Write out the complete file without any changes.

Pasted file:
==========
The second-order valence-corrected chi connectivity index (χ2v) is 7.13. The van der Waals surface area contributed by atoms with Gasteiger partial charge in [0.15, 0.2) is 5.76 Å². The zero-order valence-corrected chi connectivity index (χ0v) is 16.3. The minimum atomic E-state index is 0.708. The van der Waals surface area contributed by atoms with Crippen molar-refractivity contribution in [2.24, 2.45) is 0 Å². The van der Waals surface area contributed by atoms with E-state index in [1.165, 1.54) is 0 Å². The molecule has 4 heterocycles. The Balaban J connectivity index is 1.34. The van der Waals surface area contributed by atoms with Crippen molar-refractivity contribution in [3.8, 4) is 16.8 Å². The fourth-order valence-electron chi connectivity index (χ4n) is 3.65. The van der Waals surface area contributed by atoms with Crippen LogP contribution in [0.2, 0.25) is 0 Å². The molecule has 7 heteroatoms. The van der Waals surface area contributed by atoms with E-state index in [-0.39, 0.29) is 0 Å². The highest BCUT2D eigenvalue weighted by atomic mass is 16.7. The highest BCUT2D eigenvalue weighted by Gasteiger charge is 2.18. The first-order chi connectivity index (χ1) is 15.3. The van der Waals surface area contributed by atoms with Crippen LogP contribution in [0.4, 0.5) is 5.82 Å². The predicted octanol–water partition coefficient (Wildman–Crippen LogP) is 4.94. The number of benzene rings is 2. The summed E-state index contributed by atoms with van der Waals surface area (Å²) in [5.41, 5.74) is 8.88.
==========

The second-order valence-corrected chi connectivity index (χ2v) is 7.13. The van der Waals surface area contributed by atoms with Gasteiger partial charge in [0.15, 0.2) is 5.76 Å². The zero-order valence-corrected chi connectivity index (χ0v) is 16.3. The minimum atomic E-state index is 0.708. The van der Waals surface area contributed by atoms with Crippen molar-refractivity contribution in [2.24, 2.45) is 0 Å². The van der Waals surface area contributed by atoms with E-state index in [1.165, 1.54) is 0 Å². The molecule has 4 heterocycles. The Balaban J connectivity index is 1.34. The van der Waals surface area contributed by atoms with Crippen molar-refractivity contribution in [3.8, 4) is 16.8 Å². The fourth-order valence-electron chi connectivity index (χ4n) is 3.65. The van der Waals surface area contributed by atoms with Crippen LogP contribution in [0.2, 0.25) is 0 Å². The molecule has 7 heteroatoms. The van der Waals surface area contributed by atoms with E-state index in [-0.39, 0.29) is 0 Å². The highest BCUT2D eigenvalue weighted by atomic mass is 16.7. The highest BCUT2D eigenvalue weighted by Gasteiger charge is 2.18. The first-order chi connectivity index (χ1) is 15.3. The van der Waals surface area contributed by atoms with Crippen LogP contribution in [0.4, 0.5) is 5.82 Å². The predicted octanol–water partition coefficient (Wildman–Crippen LogP) is 4.94. The number of benzene rings is 2. The summed E-state index contributed by atoms with van der Waals surface area (Å²) in [5.41, 5.74) is 8.88.